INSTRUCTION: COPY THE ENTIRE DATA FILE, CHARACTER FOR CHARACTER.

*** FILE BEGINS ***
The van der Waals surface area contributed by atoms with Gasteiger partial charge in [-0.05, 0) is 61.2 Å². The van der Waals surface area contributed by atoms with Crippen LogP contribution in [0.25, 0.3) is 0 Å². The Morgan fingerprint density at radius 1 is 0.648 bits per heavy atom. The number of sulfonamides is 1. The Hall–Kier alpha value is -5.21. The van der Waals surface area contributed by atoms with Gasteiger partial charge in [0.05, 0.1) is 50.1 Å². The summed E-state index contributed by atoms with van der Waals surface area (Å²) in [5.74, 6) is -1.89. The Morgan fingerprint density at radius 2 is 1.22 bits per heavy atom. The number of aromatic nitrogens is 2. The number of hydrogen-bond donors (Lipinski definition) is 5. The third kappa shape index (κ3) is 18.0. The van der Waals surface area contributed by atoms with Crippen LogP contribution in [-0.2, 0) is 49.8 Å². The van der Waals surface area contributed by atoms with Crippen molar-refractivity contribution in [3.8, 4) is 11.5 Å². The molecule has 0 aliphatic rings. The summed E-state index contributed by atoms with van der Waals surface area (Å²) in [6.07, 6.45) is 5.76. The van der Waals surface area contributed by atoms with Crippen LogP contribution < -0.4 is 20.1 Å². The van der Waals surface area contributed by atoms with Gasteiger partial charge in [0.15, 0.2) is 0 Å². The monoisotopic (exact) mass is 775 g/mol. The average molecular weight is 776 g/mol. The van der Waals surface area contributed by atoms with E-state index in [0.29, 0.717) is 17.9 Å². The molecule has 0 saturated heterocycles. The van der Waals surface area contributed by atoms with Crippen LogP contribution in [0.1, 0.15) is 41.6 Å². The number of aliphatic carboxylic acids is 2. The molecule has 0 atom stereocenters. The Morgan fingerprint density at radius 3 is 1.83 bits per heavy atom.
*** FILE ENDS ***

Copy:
The van der Waals surface area contributed by atoms with Gasteiger partial charge in [-0.05, 0) is 61.2 Å². The van der Waals surface area contributed by atoms with Crippen LogP contribution in [0.25, 0.3) is 0 Å². The Morgan fingerprint density at radius 1 is 0.648 bits per heavy atom. The number of sulfonamides is 1. The Hall–Kier alpha value is -5.21. The van der Waals surface area contributed by atoms with Gasteiger partial charge in [0.05, 0.1) is 50.1 Å². The summed E-state index contributed by atoms with van der Waals surface area (Å²) in [5.74, 6) is -1.89. The Morgan fingerprint density at radius 2 is 1.22 bits per heavy atom. The number of aromatic nitrogens is 2. The number of hydrogen-bond donors (Lipinski definition) is 5. The third kappa shape index (κ3) is 18.0. The van der Waals surface area contributed by atoms with Crippen LogP contribution in [-0.2, 0) is 49.8 Å². The van der Waals surface area contributed by atoms with Crippen molar-refractivity contribution in [3.8, 4) is 11.5 Å². The molecule has 0 aliphatic rings. The summed E-state index contributed by atoms with van der Waals surface area (Å²) in [6.07, 6.45) is 5.76. The van der Waals surface area contributed by atoms with Crippen LogP contribution < -0.4 is 20.1 Å². The van der Waals surface area contributed by atoms with Gasteiger partial charge in [0.15, 0.2) is 0 Å². The monoisotopic (exact) mass is 775 g/mol. The average molecular weight is 776 g/mol. The van der Waals surface area contributed by atoms with E-state index in [0.29, 0.717) is 17.9 Å². The molecule has 0 saturated heterocycles. The van der Waals surface area contributed by atoms with Crippen LogP contribution in [0.1, 0.15) is 41.6 Å². The number of aliphatic carboxylic acids is 2. The molecule has 0 atom stereocenters. The Morgan fingerprint density at radius 3 is 1.83 bits per heavy atom.